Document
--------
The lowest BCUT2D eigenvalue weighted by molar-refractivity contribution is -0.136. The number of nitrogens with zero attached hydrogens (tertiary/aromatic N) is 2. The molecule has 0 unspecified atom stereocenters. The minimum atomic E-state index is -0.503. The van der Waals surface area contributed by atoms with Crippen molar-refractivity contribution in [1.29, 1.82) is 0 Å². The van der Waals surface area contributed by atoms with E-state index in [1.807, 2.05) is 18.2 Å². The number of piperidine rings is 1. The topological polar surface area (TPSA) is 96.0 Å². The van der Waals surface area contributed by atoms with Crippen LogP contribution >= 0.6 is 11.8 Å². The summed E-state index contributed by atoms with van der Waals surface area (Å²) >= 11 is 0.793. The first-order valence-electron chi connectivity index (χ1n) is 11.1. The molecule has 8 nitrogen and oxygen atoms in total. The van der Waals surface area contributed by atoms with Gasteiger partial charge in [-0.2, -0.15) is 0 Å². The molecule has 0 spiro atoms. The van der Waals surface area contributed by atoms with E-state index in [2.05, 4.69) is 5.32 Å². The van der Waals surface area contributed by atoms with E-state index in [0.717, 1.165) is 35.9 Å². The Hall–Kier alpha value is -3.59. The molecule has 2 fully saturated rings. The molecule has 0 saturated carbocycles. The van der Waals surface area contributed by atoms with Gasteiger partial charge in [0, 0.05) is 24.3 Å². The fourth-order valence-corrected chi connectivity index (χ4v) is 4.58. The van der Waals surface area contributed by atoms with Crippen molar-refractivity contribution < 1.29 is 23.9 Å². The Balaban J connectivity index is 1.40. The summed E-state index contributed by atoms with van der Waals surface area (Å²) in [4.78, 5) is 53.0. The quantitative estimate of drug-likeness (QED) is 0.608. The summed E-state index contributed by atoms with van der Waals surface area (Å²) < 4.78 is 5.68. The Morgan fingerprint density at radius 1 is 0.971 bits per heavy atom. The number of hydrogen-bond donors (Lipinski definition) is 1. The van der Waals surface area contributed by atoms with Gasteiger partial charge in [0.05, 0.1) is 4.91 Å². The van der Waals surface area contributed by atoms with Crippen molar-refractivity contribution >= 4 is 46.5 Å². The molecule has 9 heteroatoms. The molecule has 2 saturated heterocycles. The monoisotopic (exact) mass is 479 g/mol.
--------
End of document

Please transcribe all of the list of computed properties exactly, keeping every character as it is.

The lowest BCUT2D eigenvalue weighted by molar-refractivity contribution is -0.136. The number of nitrogens with zero attached hydrogens (tertiary/aromatic N) is 2. The molecule has 0 unspecified atom stereocenters. The minimum atomic E-state index is -0.503. The van der Waals surface area contributed by atoms with Crippen molar-refractivity contribution in [1.29, 1.82) is 0 Å². The van der Waals surface area contributed by atoms with E-state index in [1.807, 2.05) is 18.2 Å². The number of piperidine rings is 1. The topological polar surface area (TPSA) is 96.0 Å². The van der Waals surface area contributed by atoms with Crippen LogP contribution >= 0.6 is 11.8 Å². The summed E-state index contributed by atoms with van der Waals surface area (Å²) >= 11 is 0.793. The first-order valence-electron chi connectivity index (χ1n) is 11.1. The molecule has 8 nitrogen and oxygen atoms in total. The van der Waals surface area contributed by atoms with Gasteiger partial charge in [-0.2, -0.15) is 0 Å². The molecule has 0 spiro atoms. The van der Waals surface area contributed by atoms with E-state index in [2.05, 4.69) is 5.32 Å². The van der Waals surface area contributed by atoms with E-state index in [0.717, 1.165) is 35.9 Å². The Hall–Kier alpha value is -3.59. The molecule has 2 fully saturated rings. The molecule has 0 saturated carbocycles. The van der Waals surface area contributed by atoms with Gasteiger partial charge in [0, 0.05) is 24.3 Å². The fourth-order valence-corrected chi connectivity index (χ4v) is 4.58. The van der Waals surface area contributed by atoms with Crippen molar-refractivity contribution < 1.29 is 23.9 Å². The Balaban J connectivity index is 1.40. The summed E-state index contributed by atoms with van der Waals surface area (Å²) in [4.78, 5) is 53.0. The quantitative estimate of drug-likeness (QED) is 0.608. The summed E-state index contributed by atoms with van der Waals surface area (Å²) < 4.78 is 5.68. The Morgan fingerprint density at radius 1 is 0.971 bits per heavy atom. The number of hydrogen-bond donors (Lipinski definition) is 1. The van der Waals surface area contributed by atoms with Gasteiger partial charge in [0.05, 0.1) is 4.91 Å². The van der Waals surface area contributed by atoms with Crippen molar-refractivity contribution >= 4 is 46.5 Å². The molecule has 9 heteroatoms. The molecule has 2 saturated heterocycles. The monoisotopic (exact) mass is 479 g/mol.